Our main reason for visiting Tu-Endie-Wei State Park in Point Pleasant, West Virginia was to pay our respects at the final resting place for Chief Cornstalk. We visited the park in July of 2019.
Cornstalk (Shawnee: Hokoleskwa or Hokolesqua) (ca. 1720 – November 10, 1777) was a prominent leader of the Shawnee nation just prior to the American Revolutionary War (1775-1783). His name, Hokoleskwa, translates loosely into "stalk of corn" in English, and is spelled Colesqua in some accounts. He was also known as Keigh-tugh-qua and Wynepuechsika.
Cornstalk opposed European settlement west of the Ohio River in his youth, but he later became an advocate for peace after the Battle of Point Pleasant (1774). His murder by American militiamen at Fort Randolph during a diplomatic visit in November 1777 outraged both American Indians and Virginians.
His final resting place is in Tu-Endie-Wei State Park (click on the link to view our blog past about the park with the location and times), which is the main reason we visited the park. We stopped there so we could find his grave site.
When the American Revolution began, Cornstalk worked to keep his people neutral. He represented the Shawnee at treaty councils at Fort Pitt in 1775 and 1776, the first Indian treaties ever negotiated by the United States. Many Shawnees nevertheless hoped to use British aid to reclaim their lands lost to the settlers. By the winter of 1776, the Shawnee were effectively divided into a neutral faction led by Cornstalk, and militant bands led by men such as Blue Jacket.
In the fall of 1777, Cornstalk made a diplomatic visit to Fort Randolph, an American fort at present-day Point Pleasant. He was seeking, as always, to maintain his faction's neutrality. Cornstalk was detained by the fort commander, who had decided on his own initiative to take hostage any Shawnees who fell into his hands. On November 10, when an American militiaman from the fort was killed nearby by unknown Indians, angry soldiers brutally executed Cornstalk, his son Elinipsico, and two other Shawnees. Private Jacob McNeil, one of the soldiers who participated in the capture of the Chief Cornstalk, attempted to prevent his murder. McNeil testified: "That he was one of the guards over the celebrated Indian chief Corn Stalk – that when he was murdered he this affiant did all he could to prevent it – but that it was all in vain the American (soldier)'s exasperated at the depredations of the Indians."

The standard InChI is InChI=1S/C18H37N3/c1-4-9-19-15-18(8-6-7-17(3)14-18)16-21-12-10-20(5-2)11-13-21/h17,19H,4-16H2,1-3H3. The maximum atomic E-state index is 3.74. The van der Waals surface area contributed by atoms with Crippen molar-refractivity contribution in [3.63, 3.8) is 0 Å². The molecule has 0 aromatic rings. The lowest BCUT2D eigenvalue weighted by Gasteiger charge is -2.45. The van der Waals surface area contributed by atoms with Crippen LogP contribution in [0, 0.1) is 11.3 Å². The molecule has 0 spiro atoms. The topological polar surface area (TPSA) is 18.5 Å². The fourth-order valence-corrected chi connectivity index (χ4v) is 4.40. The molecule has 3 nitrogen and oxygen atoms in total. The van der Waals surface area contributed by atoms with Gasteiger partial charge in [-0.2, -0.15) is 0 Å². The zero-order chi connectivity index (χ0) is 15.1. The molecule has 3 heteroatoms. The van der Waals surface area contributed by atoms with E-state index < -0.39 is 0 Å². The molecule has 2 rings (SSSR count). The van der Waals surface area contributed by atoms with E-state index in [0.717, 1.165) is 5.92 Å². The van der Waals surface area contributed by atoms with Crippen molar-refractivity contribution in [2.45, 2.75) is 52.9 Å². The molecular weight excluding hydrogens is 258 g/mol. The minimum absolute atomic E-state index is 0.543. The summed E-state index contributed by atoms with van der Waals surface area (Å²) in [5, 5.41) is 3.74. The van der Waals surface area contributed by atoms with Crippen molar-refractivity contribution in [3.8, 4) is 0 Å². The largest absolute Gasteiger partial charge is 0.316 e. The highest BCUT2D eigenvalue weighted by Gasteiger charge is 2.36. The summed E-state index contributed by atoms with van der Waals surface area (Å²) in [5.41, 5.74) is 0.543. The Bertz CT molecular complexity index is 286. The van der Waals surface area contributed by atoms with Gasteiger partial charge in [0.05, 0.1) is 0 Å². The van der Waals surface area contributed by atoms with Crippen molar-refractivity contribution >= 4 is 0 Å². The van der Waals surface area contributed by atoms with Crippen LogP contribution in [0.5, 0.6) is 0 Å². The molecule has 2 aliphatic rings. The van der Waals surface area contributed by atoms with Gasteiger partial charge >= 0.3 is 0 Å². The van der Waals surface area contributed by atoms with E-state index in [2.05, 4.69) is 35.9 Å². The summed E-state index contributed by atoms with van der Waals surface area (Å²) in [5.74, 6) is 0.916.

American political and military leaders were alarmed by the murder of Cornstalk; they believed he was their only hope of securing Shawnee neutrality. At the insistence of Patrick Henry, then governor of Virginia, Cornstalk's killers — whom Henry called "vile assassins" — were eventually brought to trial, but since their fellow soldiers would not testify against them, all were acquitted.
Cornstalk was originally buried at Fort Randolph.
In 1840 Cornstalk's grave was rediscovered and his remains were moved to the Mason County Courthouse grounds. In 1954 the courthouse was torn down and he was reburied in Point Pleasant, West Virginia. A local legend claims that he took his revenge in the 1960s by sending the mysterious Mothman to terrorize Point Pleasant. Legends arose about his dying "curse" being the cause of misfortunes in the area, though no contemporary historical source mentions any such utterance by Cornstalk.
You can find out more about the Curse of Cornstalk in our following "Behind the Haunting" video that we produced. The story does get quite interesting.
If you have heard about this curse or visited this location, please share your experiences and comments down below in the comments section.